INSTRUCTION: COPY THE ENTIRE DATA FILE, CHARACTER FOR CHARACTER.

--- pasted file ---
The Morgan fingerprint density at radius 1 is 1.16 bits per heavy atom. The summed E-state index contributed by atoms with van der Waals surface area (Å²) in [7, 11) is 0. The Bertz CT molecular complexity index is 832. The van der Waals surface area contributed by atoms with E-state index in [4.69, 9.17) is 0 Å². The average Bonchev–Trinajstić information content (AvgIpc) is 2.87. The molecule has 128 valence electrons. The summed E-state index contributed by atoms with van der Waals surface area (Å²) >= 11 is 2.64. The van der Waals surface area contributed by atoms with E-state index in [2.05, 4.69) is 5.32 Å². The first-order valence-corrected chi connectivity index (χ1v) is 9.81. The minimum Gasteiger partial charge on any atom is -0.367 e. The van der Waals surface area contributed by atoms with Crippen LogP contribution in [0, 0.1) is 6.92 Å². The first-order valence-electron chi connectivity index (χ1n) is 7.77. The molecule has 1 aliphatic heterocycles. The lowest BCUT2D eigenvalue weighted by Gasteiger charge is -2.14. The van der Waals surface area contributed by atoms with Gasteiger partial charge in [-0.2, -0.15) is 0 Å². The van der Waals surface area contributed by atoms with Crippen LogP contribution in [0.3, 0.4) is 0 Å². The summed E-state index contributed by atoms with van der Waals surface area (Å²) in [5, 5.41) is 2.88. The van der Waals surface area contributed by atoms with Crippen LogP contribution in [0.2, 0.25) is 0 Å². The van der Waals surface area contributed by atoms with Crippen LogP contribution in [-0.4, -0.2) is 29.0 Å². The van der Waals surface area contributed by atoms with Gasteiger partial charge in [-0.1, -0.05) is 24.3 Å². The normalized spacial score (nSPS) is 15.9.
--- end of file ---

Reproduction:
The Morgan fingerprint density at radius 1 is 1.16 bits per heavy atom. The summed E-state index contributed by atoms with van der Waals surface area (Å²) in [7, 11) is 0. The Bertz CT molecular complexity index is 832. The van der Waals surface area contributed by atoms with E-state index in [4.69, 9.17) is 0 Å². The average Bonchev–Trinajstić information content (AvgIpc) is 2.87. The molecule has 128 valence electrons. The summed E-state index contributed by atoms with van der Waals surface area (Å²) >= 11 is 2.64. The van der Waals surface area contributed by atoms with E-state index in [2.05, 4.69) is 5.32 Å². The first-order valence-corrected chi connectivity index (χ1v) is 9.81. The minimum Gasteiger partial charge on any atom is -0.367 e. The van der Waals surface area contributed by atoms with Crippen LogP contribution in [0, 0.1) is 6.92 Å². The first-order valence-electron chi connectivity index (χ1n) is 7.77. The molecule has 1 aliphatic heterocycles. The lowest BCUT2D eigenvalue weighted by Gasteiger charge is -2.14. The van der Waals surface area contributed by atoms with Gasteiger partial charge in [-0.2, -0.15) is 0 Å². The van der Waals surface area contributed by atoms with Crippen LogP contribution in [0.3, 0.4) is 0 Å². The summed E-state index contributed by atoms with van der Waals surface area (Å²) in [5, 5.41) is 2.88. The van der Waals surface area contributed by atoms with Crippen LogP contribution in [0.2, 0.25) is 0 Å². The van der Waals surface area contributed by atoms with Crippen LogP contribution in [-0.4, -0.2) is 29.0 Å². The van der Waals surface area contributed by atoms with Gasteiger partial charge in [-0.1, -0.05) is 24.3 Å². The normalized spacial score (nSPS) is 15.9.